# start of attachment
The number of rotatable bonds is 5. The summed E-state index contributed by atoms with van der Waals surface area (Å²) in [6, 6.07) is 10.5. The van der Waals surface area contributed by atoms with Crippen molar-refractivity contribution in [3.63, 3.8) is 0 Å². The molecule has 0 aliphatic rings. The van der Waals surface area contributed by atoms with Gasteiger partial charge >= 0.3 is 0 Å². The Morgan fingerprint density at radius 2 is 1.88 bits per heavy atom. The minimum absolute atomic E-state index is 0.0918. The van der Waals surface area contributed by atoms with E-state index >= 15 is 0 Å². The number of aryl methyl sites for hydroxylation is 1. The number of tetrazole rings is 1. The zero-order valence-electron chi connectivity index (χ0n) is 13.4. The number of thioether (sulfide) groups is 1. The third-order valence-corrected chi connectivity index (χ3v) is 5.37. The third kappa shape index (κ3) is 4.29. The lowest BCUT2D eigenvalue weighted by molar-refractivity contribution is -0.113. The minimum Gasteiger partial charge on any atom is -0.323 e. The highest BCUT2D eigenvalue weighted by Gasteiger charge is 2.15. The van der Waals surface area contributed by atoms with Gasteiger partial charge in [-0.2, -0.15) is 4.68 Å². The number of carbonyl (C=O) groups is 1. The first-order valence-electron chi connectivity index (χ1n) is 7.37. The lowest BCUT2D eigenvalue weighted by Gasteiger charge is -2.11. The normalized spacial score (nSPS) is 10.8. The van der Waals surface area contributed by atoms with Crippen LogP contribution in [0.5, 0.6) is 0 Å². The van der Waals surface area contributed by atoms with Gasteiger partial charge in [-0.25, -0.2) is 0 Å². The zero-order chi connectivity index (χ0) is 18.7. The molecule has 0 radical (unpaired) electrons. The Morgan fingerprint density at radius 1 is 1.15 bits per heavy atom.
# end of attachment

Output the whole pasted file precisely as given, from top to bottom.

The number of rotatable bonds is 5. The summed E-state index contributed by atoms with van der Waals surface area (Å²) in [6, 6.07) is 10.5. The van der Waals surface area contributed by atoms with Crippen molar-refractivity contribution in [3.63, 3.8) is 0 Å². The molecule has 0 aliphatic rings. The van der Waals surface area contributed by atoms with Gasteiger partial charge >= 0.3 is 0 Å². The Morgan fingerprint density at radius 2 is 1.88 bits per heavy atom. The minimum absolute atomic E-state index is 0.0918. The van der Waals surface area contributed by atoms with E-state index >= 15 is 0 Å². The number of aryl methyl sites for hydroxylation is 1. The number of tetrazole rings is 1. The zero-order valence-electron chi connectivity index (χ0n) is 13.4. The number of thioether (sulfide) groups is 1. The third-order valence-corrected chi connectivity index (χ3v) is 5.37. The third kappa shape index (κ3) is 4.29. The lowest BCUT2D eigenvalue weighted by molar-refractivity contribution is -0.113. The minimum Gasteiger partial charge on any atom is -0.323 e. The highest BCUT2D eigenvalue weighted by Gasteiger charge is 2.15. The van der Waals surface area contributed by atoms with Gasteiger partial charge in [-0.2, -0.15) is 4.68 Å². The number of carbonyl (C=O) groups is 1. The first-order valence-electron chi connectivity index (χ1n) is 7.37. The lowest BCUT2D eigenvalue weighted by Gasteiger charge is -2.11. The normalized spacial score (nSPS) is 10.8. The van der Waals surface area contributed by atoms with Crippen LogP contribution in [0.5, 0.6) is 0 Å². The van der Waals surface area contributed by atoms with Gasteiger partial charge in [-0.25, -0.2) is 0 Å². The zero-order chi connectivity index (χ0) is 18.7. The molecule has 0 radical (unpaired) electrons. The Morgan fingerprint density at radius 1 is 1.15 bits per heavy atom.